Death in the Primrose Hotel – Chapter 3 cont’d……..

The sound of the sledge hammers striking the brick wall reverberated around the close confines of the tunnel making the noise seem even louder than normal. The demolition guys thought to bring ear and dust protectors for themselves but nobody thought about us already in the tunnel. On top of the noise, the brick and mortar dust turned the cramped space at the end of the tunnel into a dense cloud of fine brick particles and mortar dust choking the air in the immediate area and clogging our noses and throats. Tom Forsythe was right. The false wall was only the thickness of one brick and fell away easily from the sledge hammer blows.
The laborers moved the debris to the side revealing an old, partially rotted, poorly constructed wood door with wood “Z” strapping to strengthen the door but the years took their toll. It was as if the pealing paint and a nail or two that held the door together. A few strokes with their picks and the wood door collapsed into a pile of kindling. Tom Forsythe and I both stepped beyond the door, turned and examined the door side of the partially demolished wall.
“You’re right. This wall was built from the this side,” Tom Forsythe said.
“I think that whoever put the hole in the skeleton’s skull entered the speakeasy through here, brought the victim with him and shot him in the speakeasy or brought the already dead corpse in and dumped the body behind the bar and then escaped back out through the tunnel to the old dress shop,” Tom Forsythe said.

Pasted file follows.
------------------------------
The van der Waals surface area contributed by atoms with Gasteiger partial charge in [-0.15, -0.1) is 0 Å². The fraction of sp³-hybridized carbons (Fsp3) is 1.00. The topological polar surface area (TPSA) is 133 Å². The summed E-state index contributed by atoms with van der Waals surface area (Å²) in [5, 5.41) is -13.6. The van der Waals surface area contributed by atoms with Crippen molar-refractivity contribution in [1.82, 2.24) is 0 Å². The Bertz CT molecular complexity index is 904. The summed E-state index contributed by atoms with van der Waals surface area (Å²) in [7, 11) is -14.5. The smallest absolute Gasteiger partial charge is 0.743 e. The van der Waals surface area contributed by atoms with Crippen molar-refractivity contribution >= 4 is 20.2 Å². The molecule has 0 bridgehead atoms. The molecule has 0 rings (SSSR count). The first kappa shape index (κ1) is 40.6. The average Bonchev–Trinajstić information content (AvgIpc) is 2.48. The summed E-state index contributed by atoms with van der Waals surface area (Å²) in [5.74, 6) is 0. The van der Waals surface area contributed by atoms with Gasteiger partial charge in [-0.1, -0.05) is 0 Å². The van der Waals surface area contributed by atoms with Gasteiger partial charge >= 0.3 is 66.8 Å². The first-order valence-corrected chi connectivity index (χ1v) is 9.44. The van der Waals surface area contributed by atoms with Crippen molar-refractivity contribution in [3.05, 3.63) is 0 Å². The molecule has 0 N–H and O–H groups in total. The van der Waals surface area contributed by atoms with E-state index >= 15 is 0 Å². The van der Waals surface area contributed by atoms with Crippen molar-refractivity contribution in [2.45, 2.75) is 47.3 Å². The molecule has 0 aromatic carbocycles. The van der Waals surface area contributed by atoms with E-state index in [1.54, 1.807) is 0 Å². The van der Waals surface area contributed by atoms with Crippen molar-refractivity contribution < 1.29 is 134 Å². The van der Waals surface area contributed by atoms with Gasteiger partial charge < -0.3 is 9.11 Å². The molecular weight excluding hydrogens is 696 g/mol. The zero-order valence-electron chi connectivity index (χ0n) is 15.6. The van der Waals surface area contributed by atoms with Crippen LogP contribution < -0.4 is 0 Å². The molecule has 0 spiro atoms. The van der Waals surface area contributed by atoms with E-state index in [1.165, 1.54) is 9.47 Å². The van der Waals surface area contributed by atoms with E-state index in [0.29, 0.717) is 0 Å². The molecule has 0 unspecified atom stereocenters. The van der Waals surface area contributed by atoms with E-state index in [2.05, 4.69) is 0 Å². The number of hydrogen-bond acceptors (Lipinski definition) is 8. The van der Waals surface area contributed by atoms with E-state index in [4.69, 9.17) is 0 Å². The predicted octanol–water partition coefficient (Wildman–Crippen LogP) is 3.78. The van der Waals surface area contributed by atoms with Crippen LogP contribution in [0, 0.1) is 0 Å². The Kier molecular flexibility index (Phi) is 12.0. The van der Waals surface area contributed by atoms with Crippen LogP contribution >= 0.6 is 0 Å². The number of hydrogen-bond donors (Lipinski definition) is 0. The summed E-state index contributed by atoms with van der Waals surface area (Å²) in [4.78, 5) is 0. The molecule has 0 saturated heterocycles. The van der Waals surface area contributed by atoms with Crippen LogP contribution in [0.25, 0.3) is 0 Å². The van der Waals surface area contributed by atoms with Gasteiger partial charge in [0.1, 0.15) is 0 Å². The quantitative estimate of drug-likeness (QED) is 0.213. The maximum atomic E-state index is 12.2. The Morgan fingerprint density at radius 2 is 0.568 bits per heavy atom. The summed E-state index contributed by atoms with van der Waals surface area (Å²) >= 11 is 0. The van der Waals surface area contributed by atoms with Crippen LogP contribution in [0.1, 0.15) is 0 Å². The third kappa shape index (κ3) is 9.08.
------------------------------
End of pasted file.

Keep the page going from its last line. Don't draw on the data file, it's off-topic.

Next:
“And hastily threw up this brick wall on his way out,” I said.
“Makes sense,” Tom Forsythe said.
We now knew how the body ended up in speakeasy and that’s all we know. What we didn’t know was when, by whom and why the body was dumped. Tom Forsythe and I continued into the basement of the old dress shop, looked at the dust covered bolts of cloth and spools of thread on the wooden shelves that lined the stone basement walls. It was hard to determine the original color of the dust covered material and thread because they were covered under a blanket of grayish beige in the darkened basement. I wiped my hand across a dust covered bolt of cloth revealing a Granny Apple green fabric which would have looked fabulous with Vanessa’s red hair.


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